New research from the UK has shown that compression stockings are just as effective at treating venous leg ulcers as four-layer traditional bandages, promising cost savings for the National Health Service.
The research, published in The Lancet, shows that sufferers treated using compression stockings also reported less recurrence and needed fewer nurse visits, making their use more economically viable.
Defined by the National Institute for Heath and Care Excellence (resource no longer available at cks.nice.org.uk) (NICE) as “the loss of skin below the knee on the leg or foot, which takes more than 6 weeks to heal,” venous leg ulcers are most common among older adults, aged 65 and above.
And 6 weeks may be an optimistic estimate of healing time – with research suggesting 9 months as the mean duration of these ulcers, and 66% of sufferers reporting a history of ulcerations lasting longer than 5 years.
Venous leg ulcers are extremely common in the US, affecting between 500,000 and 2 million people each year.
Venous leg ulcers occur when the veins in the leg become blocked or damaged, resulting in skin breakdown and impaired healing. These chronic wounds are painful, likely to recur and impact negatively on quality of life. Obesity and immobility also increase the risk of developing the ulcers.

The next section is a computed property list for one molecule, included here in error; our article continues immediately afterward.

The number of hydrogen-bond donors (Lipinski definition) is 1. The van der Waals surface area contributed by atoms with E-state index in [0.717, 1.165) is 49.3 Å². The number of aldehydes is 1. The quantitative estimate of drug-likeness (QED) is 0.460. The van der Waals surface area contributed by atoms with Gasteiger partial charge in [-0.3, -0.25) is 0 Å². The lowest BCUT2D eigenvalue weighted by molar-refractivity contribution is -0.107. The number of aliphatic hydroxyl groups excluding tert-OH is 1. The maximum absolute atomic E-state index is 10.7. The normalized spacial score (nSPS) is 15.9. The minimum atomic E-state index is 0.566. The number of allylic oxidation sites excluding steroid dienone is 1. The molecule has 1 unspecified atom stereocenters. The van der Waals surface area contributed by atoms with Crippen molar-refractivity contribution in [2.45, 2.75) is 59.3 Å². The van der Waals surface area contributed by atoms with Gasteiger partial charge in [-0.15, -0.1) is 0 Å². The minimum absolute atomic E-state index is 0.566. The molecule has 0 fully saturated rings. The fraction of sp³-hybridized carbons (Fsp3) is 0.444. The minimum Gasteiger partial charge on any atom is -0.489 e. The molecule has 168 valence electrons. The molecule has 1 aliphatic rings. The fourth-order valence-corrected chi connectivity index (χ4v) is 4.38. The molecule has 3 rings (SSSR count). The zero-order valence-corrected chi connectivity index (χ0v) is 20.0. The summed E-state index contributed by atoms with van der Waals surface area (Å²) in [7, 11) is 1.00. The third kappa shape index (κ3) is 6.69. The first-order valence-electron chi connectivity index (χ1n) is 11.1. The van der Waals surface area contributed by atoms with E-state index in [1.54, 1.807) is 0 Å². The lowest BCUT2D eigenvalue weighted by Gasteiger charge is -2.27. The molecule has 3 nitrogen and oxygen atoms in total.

Typically, leg ulcers are treated with multi-layer compression bandages. But these have disadvantages, as Dr. Jo Dumville, senior lecturer at the The University of Manchester’s School of Nursing, Midwifery and Social Work, explains:
“Compression bandages are bulky, unattractive and may interfere with normal footwear; they can also be costly as they take time to apply and often require frequent nurse visits to change them.”
The study, known as Venous leg Ulcer Study IV (VenUS IV), recruited 454 patients for the trial. They were randomly allocated either the stockings or the traditional bandages.
The results showed the median time it took for the ulcer to heal was similar in both cases – 99 days for the stocking-clad participants, compared with 98 days for the bandage group.
The researchers noted that not everyone liked wearing the stockings, and that more people changed from this to another treatment, compared with the group using traditional compression bandages – 38% against 27%.
Nikki Stubbs, clinical lead at Leeds Community Healthcare NHS Trust, says:
“The findings support the use of compression stockings for some people with venous leg ulcers. Where appropriate, the day-to-day application of stockings can be undertaken by patients, carers and a range of health professionals. From a patient perspective this may promote independence as well as enabling the NHS to maximize the use of its resources to best effect.”